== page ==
Agony, tears as potholes flood Lagos roads again
It was a lockdown like never before.
The traffic snarl snaked across the nooks and crannies without regard for federal, state or communal roads. Vehicles were bumper-to-bumper.
Traffic paths on real-time Google map beamed oxblood across state, leaving no option for manoeuvring.
That it was a Monday (September 10) morning rush hour was bad enough.
But worse is the heavy rain that had been pelting for days. In Lagos Mega city, it doesn’t rain, it pours.
Roads inwards Lagos Island, a daily Mecca of some sort for residents and commuters, were the height of the chaos.
At 8a.m., tail lights of uniform red radiated from Bonny Camp interchange on the Island, backwards into the Third Mainland up to Oworonshoki end. Costain, Ojuelegba, Apapa end and beyond, were not left out of the overflow.
As many that were stuck had tales to tell. It is either late clock-in at workplaces or unplanned truancy.
For others, it was missed appointments, missed interviews, missed flights, others missed opportunities, experienced heartaches and lives lost in ambulances and so on.
As if the traffic was not enough for a day, the logjam continued everyday and weeklong.
Hiccups all over… One of the trademarks of Lagos traffic is the difficulty in knowing the cause.
Irrespective of the man-hour wasted, one is most likely to break free without any trace of the impediment.
For this morning of reference, it was an admixture of flooding, caused by poor drainage network and poor state of the roads.
The Bonny Camp corridors, for instance, witholds rainwater and a bottleneck for traffic flow in and out of the ever busy Lekki-Epe Expressway and Victoria Island. But beyond is a mishmash of potholes that had returned rather forcefully in the last few days.
It will be recalled that the government late 2017, intensified efforts to fix major portholes and failed sections in state.
The project, besides the construction of multiple new roads, continued this year with men and equipment of the Lagos State Public Works Corporation (LSPWC), carrying out palliative works across the state till early this month.
Currently, there is hardly a semblance of such repairs as there is no road that is totally free of potholes.
For instance, the stretch between Cele and Iyana-Isolo on the Oshodi-Apapa Expressway was recently repaired to be motorable.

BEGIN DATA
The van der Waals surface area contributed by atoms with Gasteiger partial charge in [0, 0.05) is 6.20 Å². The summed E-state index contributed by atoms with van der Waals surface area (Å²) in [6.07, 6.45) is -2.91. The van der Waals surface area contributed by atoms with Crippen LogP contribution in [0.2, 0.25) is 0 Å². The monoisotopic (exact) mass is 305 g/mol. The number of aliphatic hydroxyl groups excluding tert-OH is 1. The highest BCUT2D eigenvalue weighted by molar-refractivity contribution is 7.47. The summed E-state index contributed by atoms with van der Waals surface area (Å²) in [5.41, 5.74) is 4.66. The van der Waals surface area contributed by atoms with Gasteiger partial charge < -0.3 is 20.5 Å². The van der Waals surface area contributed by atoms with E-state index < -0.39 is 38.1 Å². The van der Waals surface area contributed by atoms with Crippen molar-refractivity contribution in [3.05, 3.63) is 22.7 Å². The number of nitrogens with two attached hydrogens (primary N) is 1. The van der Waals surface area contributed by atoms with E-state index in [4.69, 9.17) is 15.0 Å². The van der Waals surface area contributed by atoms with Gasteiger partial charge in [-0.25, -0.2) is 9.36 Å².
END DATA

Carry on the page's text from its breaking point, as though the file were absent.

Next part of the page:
Today, the section inwards Oshodi, has failed.
Ditto for all the repairs that were done on the service lane spanning Sadiku, Mechanic bus stop, Iyana-Isolo and Five-Star corridor inwards Answani Market.
Just last Friday, a multiple ghastly accident was recorded at the Toyota interchange, inwards Apapa, Lagos.
A middle-aged woman, her children, and other motorists, managed to escape death by the whiskers.
The accident, which occurred around noon, involved no fewer than nine vehicles.
The Guardian learnt that the affected vehicles were a container-laden truck, with registration number BDG 480 XC; Toyota Highlander Jeep-JJ 30 CL; a Sienna car-KRD-818 EU; and a Volkswagen commercial bus-MU 601 XP, popularly called Danfo, among others, ran into one another due to the crater right at the bend and overshadowed by a flyover.
One of the survivors, who also owns the Toyota Highlander SUV, Peter Adami, said: “This accident happened because of this pothole right on the expressway.
When we got to the spot and slowed down, the Danfo was ran over by the truck coming behind and subsequently ran into my car.”
Six vehicles were badly damaged, while the other three had minor dents.
Adami added: “My friend got injured on his leg, but the woman in the Danfo was not that lucky, as she sustained severe injuries and has been rushed to the hospital, alongside her children by the Lagos State Emergency Management Agency (LASEMA).
The Danfo driver, who was unconscious, was also taken away.”
More tears, woes for residents
Granted that it is a federal road. The state roads offer no joy either, as they are worse-off post-repairs.
The Mushin-Ikotun Road is a long and narrow stretch connecting commerce and residential areas in the state. Come day or night, weekday or weekend, the road is perpetually on lockdown.
Repair works that were recently carried out in between Ile-Iwe Metta, Aye and Ire-Akari had been washed off.
Same for Kogberegbe junction, Pako Roundabout, Jakande-Gate, NNPC Junction, Iyana-Ejigbo, Powerline bus stop, Agodo, Ile-Iwe and the descend inwards Ikotun roundabout.
The narrative is not any different commuting from Ile-Iwe Ejigbo inwards Oke-Afa and Ajao Estate to either bust out to Osolo Road or under-construction Airport Road at Mafoluku Oshodi end.
The roads have completely worsened after days of rain.
A resident, Muyiwa Akanbi, said most of the inner roads in the area are in bad shape, as little or no works are being done in the area.
“I pity my car daily. As we speak, I must see a mechanic latest Friday for repairs. The state of the road is beyond description.”
A trader who lives on Apata Street, Ejigbo, Olamide Salami, said: “The roads get very bad for those of us who live here when it rains.
At the slightest rainfall, the road becomes impassable.
Pedestrians have to walk along our shop corridors in order to avoid the pool of water.”
Agege and Alimoso ends of the state are not any better, with the woes of residents further compounded by the ongoing construction of the Lagos-Abeokuta Expressway, and a flyover at Pen Cinema axis.
A resident of Iyana Ipaja, Damilola Aladeselu, commended the massive infrastructure devlopment in the state though raised concern on one too many of such at the same time.
“My problem with all these projects is that they are all happening at the same time.